LONDON (Reuters) – Sterling rose against the dollar on Thursday, driven by dollar weakness as traders shrugged off Wednesday’s dismal economic data but remained cautious about the longer-term outlook for Britain, before Brexit and the end of the UK furlough scheme.
Markets were bearish in early trading, with European stocks down and the dollar weaker as investors started to lose hope that the U.S. government would agree on a stimulus deal to support the economy and the millions of workers who have lost their jobs.
Britain’s economy shrank by a record 20.4% in the second quarter, a substantially bigger slump than in the euro zone (12.1%) or United States (9.5%), data on Wednesday showed.
But the pound did not decline much on the news, which was outweighed by dollar weakness by the end of the session.
“In reality, most market participants had been pencilling in a decline in Q2 GDP of ‘around’ 20% for some time now so yesterday’s release from the ONS didn’t come as too much of a surprise even if the magnitude of the contraction dwarfs anything any of us have experienced before,” RBC strategists wrote to clients.
Sterling was at $1.3081 at 0958 GMT, up 0.4% since New York’s close versus a weaker dollar. So far in August, it has been broadly in line with its pre-pandemic levels.
Versus the euro, it was little changed, at 90.455 pence per euro.
Even though dollar weakness boosts cable, investors are generally bearish on the pound for the rest of the year – expecting it to rebound in 2021.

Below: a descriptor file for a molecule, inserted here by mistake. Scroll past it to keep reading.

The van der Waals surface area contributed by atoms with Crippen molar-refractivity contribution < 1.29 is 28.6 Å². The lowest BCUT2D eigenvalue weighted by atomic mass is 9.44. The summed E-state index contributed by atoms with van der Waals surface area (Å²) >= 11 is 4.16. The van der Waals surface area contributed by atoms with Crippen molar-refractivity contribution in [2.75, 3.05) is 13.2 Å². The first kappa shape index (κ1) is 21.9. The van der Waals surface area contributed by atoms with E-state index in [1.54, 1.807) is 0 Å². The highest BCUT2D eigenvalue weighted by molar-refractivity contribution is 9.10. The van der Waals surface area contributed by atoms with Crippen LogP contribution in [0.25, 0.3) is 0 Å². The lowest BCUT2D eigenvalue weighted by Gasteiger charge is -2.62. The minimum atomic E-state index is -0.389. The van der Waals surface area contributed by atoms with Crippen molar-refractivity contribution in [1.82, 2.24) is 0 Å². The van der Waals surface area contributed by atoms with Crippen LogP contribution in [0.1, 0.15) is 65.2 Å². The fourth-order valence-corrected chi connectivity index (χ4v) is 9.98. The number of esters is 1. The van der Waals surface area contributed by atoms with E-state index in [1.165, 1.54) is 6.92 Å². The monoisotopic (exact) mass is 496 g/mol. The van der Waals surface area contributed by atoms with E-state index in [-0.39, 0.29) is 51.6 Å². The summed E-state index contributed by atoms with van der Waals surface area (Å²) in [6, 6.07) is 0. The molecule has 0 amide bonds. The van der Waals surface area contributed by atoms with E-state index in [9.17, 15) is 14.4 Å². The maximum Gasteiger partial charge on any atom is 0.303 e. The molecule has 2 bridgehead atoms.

(GRAPHIC: Sterling – here)
There is expected to be a lag in Britain’s labour market recovery later in the year, after the government’s furlough scheme ends in October.
Brexit is weighing on the outlook for sterling, with Britain due to leave the single market and customs union on Dec. 31 whether or not a deal has been reached.
“Investors are awaiting the next chapter in the EU-UK trade negotiations, which appear the true driver of sterling after growth data failed to particularly shake GBP off its recent relatively tight ranges,” ING strategists wrote.
Commerzbank strategist You-Na Park-Heger wrote that so long as there are no positive developments in Brexit negotiations, the pound is likely to be under depreciation pressure.
Britain said on Thursday it would step up demands for the United States to drop tariffs on goods such as single malt Scotch whisky, after industry warnings.
Reporting by Elizabeth Howcroft; editing by Alex Richardson, Larry King